Saturday, April 30, 2016

After the Rain

Spring has been rather clement with occasional rainy days and plenty of sunshine. Vegetation in a lot of places looks as though there have been steroids injected into the rain, tall huge and rangy plant life with abundant flowers. I took advantage of a sunny afternoon to take a long hike to see the last of the dogwoods, to hear some of the first of the gray treefrogs calling from the woodland canopy, and to enjoy a nice spring day in nice woods.

Dogwood flowers have all fallen off the understory shrubs in recent days and full- on tree cover is in play now, shutting out light for spring ephemeral wildflowers. But we had a nice spring wildflower season with reports coming from all over the state that this was a particularly good year for Celandine Poppy and Bluebells in a true forest on the Missouri River. Migrating warblers are all in town and waking me up at 5am since I sleep with my windows open. Upon hearing a bird call I don't recognize as a yard resident, I bolt out of bed, grab coffee, and go searching. I've had Tennessee and Nashville warblers in my yard this month and I heard a Veery a couple of mornings ago. If you're not familiar with this haunting bird call, visit any of the websites that play bird calls upon demand. It's downright eerie with circuits of threes, sort of like a Duke Ellington tune.

Meanwhile, May is upon us and it's a busy month with conferences, meetings, and presentations. Tick season is here in earnest, much earlier than it was ten years ago; I recall not having my first ticks until late May, but this year I started attracting them in late February. All of those millions of seed ticks that hatched last July are now little subadults that latch on and creep all over in the hundreds. Thank heavens for hotels with pools with exceedingly high chlorine levels to kill them outright. Dr. Bronner's Peppermint Castile Soap works wonders on ticks, as well.

I had a nice hike through decent little woods that, in localized areas, have seen certain periods of heavy grazing and are still in recovery mode. But the woods are coming back, slowly, maybe through another two hundred years, but there's species accrual and structural building, and it's a long way from being a super nice woodland. On the upside, there's no bush honeysuckle, which is more than I can write about thousands of acres in Missouri. The heart of the Ozarks, protected by acres of buffering private lands that are not urbanized with bush honeysuckle, are not under the siege of this closed canopy-loving exotic species. But biotic homogenization is occurring at a rapid pace, so we must be vigilant, keep up with the fire, treat exotic infestations before they spread. Resiliency in the landscape is key. Make the landscape as healthy as possible with prescribed fire, no disturbance from heavy equipment or ATVs, keep the hogs out, keep deer numbers low, allow the ground flora to thrive and flourish.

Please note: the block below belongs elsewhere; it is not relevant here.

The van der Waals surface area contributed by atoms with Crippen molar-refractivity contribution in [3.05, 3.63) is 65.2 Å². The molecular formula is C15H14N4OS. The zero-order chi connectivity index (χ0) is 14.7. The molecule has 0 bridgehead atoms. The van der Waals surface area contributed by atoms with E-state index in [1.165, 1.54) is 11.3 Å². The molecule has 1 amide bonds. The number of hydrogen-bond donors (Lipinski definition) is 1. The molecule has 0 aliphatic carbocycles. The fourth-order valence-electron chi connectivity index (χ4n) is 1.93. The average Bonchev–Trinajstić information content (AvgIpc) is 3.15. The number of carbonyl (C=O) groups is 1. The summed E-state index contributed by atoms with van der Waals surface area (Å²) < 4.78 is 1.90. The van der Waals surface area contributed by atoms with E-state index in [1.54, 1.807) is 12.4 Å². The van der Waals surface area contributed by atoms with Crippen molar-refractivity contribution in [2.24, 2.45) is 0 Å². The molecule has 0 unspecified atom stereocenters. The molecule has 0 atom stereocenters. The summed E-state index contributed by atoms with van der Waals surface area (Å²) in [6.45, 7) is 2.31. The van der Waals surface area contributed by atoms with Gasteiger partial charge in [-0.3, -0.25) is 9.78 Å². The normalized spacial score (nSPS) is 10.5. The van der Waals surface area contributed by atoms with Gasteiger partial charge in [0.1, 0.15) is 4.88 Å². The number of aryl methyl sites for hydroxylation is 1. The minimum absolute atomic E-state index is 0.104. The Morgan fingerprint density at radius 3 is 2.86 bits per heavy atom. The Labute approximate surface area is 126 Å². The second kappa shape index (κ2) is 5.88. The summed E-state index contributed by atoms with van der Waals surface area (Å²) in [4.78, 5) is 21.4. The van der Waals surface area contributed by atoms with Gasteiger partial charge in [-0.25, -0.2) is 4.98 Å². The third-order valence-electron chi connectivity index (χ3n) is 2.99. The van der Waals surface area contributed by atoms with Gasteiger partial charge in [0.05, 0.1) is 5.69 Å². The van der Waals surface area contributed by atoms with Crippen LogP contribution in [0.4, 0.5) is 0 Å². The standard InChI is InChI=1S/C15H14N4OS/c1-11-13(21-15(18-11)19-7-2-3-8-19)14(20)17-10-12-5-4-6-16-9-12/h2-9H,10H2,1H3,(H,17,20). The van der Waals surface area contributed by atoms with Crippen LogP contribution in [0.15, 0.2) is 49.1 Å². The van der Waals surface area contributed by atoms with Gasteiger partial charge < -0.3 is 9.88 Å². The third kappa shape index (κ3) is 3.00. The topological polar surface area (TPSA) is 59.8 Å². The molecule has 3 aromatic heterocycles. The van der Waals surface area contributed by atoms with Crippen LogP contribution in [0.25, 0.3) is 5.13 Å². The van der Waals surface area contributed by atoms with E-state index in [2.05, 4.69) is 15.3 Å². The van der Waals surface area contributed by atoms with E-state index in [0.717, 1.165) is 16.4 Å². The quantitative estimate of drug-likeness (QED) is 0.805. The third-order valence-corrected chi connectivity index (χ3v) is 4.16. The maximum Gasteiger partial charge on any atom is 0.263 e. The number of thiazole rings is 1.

Sunday, April 24, 2016

Back to the Steyermark Site

Everyone in the office knows the routine: when Missouri's morel season is two weeks underway, so too is the bloom cycle of Amethyst Shooting Star (Dodecatheon amethystinum), known from only a handful of locations in the Ozarks. This glacial relict plant resembles the more common shooting star (Dodecatheon meadii) found on both glades and rock faces, but there are distinct genetic differences between the two. The location of the rare Amethyst Shooting Star was noted by Julian Steyermark in his discussion of the species in his landmark 1963 Flora of Missouri. Unfortunately, the homogenization of this site through the conversion of the woodlands to a monoculture of bush honeysuckle makes the shooting star location highly vulnerable. So, since 2008, every April we dedicate several days to pulling and cutting and stump treating bush honeysuckle around this moist cliff face. Unfortunately, the rest of the woods are doomed.

This is not the job for one person. The Steyermark site of the rare shooting star covers about ten square meters with hundreds of basal rosettes of this plant poking through thick moss and surrounded by other small spring wildflowers. The entire shrub layer in the photo to the right is bush honeysuckle. If we stopped making our annual trek to the shooting star location, these plants would vanish. Bush honeysuckle not only blocks light to the woodland floor, thereby blocking any hope of flora growing, but it's also allelopathic which means it poisons everything around it. Once the canopy trees die, there will not be regeneration in bush honeysuckle-filled woods. And sadly, one plant can produce thousands of seeds, manifest in those pretty shiny berries each fall.